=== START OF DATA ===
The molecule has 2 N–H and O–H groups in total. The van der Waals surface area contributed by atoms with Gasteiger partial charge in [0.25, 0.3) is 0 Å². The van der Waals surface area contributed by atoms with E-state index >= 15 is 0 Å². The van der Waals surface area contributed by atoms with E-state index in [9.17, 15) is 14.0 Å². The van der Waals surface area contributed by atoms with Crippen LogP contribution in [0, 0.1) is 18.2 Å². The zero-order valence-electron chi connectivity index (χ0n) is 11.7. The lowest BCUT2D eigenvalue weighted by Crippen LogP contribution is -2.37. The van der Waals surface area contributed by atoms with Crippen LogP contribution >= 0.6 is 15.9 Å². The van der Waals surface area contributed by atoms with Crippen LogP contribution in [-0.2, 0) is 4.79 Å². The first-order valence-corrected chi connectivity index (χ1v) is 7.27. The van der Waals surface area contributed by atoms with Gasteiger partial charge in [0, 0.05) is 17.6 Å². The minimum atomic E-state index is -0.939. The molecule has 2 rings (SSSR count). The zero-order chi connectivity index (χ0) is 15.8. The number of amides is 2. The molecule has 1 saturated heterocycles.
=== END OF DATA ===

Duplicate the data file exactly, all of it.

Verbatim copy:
The molecule has 2 N–H and O–H groups in total. The van der Waals surface area contributed by atoms with Gasteiger partial charge in [0.25, 0.3) is 0 Å². The van der Waals surface area contributed by atoms with E-state index >= 15 is 0 Å². The van der Waals surface area contributed by atoms with E-state index in [9.17, 15) is 14.0 Å². The van der Waals surface area contributed by atoms with Crippen LogP contribution in [0, 0.1) is 18.2 Å². The zero-order valence-electron chi connectivity index (χ0n) is 11.7. The lowest BCUT2D eigenvalue weighted by Crippen LogP contribution is -2.37. The van der Waals surface area contributed by atoms with Crippen LogP contribution >= 0.6 is 15.9 Å². The van der Waals surface area contributed by atoms with Crippen LogP contribution in [-0.2, 0) is 4.79 Å². The first-order valence-corrected chi connectivity index (χ1v) is 7.27. The van der Waals surface area contributed by atoms with Gasteiger partial charge in [0, 0.05) is 17.6 Å². The minimum atomic E-state index is -0.939. The molecule has 2 rings (SSSR count). The zero-order chi connectivity index (χ0) is 15.8. The number of amides is 2. The molecule has 1 saturated heterocycles.